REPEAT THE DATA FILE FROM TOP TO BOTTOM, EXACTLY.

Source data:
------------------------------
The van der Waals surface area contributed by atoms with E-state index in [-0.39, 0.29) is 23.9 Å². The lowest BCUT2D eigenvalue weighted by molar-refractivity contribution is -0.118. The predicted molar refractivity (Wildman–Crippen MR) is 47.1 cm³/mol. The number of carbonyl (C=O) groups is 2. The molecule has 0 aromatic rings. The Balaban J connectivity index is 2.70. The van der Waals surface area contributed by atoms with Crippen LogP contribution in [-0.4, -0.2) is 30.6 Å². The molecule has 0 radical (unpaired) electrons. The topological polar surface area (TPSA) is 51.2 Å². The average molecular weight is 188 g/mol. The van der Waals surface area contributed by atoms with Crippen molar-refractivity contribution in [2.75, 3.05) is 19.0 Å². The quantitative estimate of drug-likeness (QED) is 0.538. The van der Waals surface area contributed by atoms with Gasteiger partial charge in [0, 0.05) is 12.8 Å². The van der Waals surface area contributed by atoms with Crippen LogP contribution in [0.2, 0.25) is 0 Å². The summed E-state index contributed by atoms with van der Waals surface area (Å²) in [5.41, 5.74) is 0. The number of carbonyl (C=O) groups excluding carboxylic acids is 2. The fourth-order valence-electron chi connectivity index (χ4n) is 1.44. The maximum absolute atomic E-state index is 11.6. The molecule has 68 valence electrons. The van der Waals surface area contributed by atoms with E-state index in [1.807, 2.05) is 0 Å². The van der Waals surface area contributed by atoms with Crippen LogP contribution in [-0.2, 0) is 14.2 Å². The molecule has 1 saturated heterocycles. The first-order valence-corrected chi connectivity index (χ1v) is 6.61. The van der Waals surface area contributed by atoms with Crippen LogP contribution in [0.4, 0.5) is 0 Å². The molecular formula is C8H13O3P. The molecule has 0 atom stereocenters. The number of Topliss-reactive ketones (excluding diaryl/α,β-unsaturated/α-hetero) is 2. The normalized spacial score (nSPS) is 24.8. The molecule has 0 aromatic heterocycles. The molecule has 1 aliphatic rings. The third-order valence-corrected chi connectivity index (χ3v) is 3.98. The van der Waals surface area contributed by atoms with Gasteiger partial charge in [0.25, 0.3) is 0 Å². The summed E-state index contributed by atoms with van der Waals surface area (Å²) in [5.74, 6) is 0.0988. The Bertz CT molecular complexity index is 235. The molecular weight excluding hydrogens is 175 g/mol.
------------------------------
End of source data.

The van der Waals surface area contributed by atoms with E-state index in [-0.39, 0.29) is 23.9 Å². The lowest BCUT2D eigenvalue weighted by molar-refractivity contribution is -0.118. The predicted molar refractivity (Wildman–Crippen MR) is 47.1 cm³/mol. The number of carbonyl (C=O) groups is 2. The molecule has 0 aromatic rings. The Balaban J connectivity index is 2.70. The van der Waals surface area contributed by atoms with Crippen LogP contribution in [-0.4, -0.2) is 30.6 Å². The molecule has 0 radical (unpaired) electrons. The topological polar surface area (TPSA) is 51.2 Å². The average molecular weight is 188 g/mol. The van der Waals surface area contributed by atoms with Crippen molar-refractivity contribution in [2.75, 3.05) is 19.0 Å². The quantitative estimate of drug-likeness (QED) is 0.538. The van der Waals surface area contributed by atoms with Gasteiger partial charge in [0, 0.05) is 12.8 Å². The van der Waals surface area contributed by atoms with Crippen LogP contribution in [0.2, 0.25) is 0 Å². The summed E-state index contributed by atoms with van der Waals surface area (Å²) in [5.41, 5.74) is 0. The number of carbonyl (C=O) groups excluding carboxylic acids is 2. The fourth-order valence-electron chi connectivity index (χ4n) is 1.44. The maximum absolute atomic E-state index is 11.6. The molecule has 68 valence electrons. The van der Waals surface area contributed by atoms with E-state index in [1.807, 2.05) is 0 Å². The van der Waals surface area contributed by atoms with Crippen LogP contribution in [-0.2, 0) is 14.2 Å². The molecule has 1 saturated heterocycles. The first-order valence-corrected chi connectivity index (χ1v) is 6.61. The van der Waals surface area contributed by atoms with Crippen LogP contribution in [0.4, 0.5) is 0 Å². The molecular formula is C8H13O3P. The molecule has 0 atom stereocenters. The number of Topliss-reactive ketones (excluding diaryl/α,β-unsaturated/α-hetero) is 2. The normalized spacial score (nSPS) is 24.8. The molecule has 0 aromatic heterocycles. The molecule has 1 aliphatic rings. The third-order valence-corrected chi connectivity index (χ3v) is 3.98. The van der Waals surface area contributed by atoms with Gasteiger partial charge in [0.25, 0.3) is 0 Å². The summed E-state index contributed by atoms with van der Waals surface area (Å²) in [5.74, 6) is 0.0988. The Bertz CT molecular complexity index is 235. The molecular weight excluding hydrogens is 175 g/mol.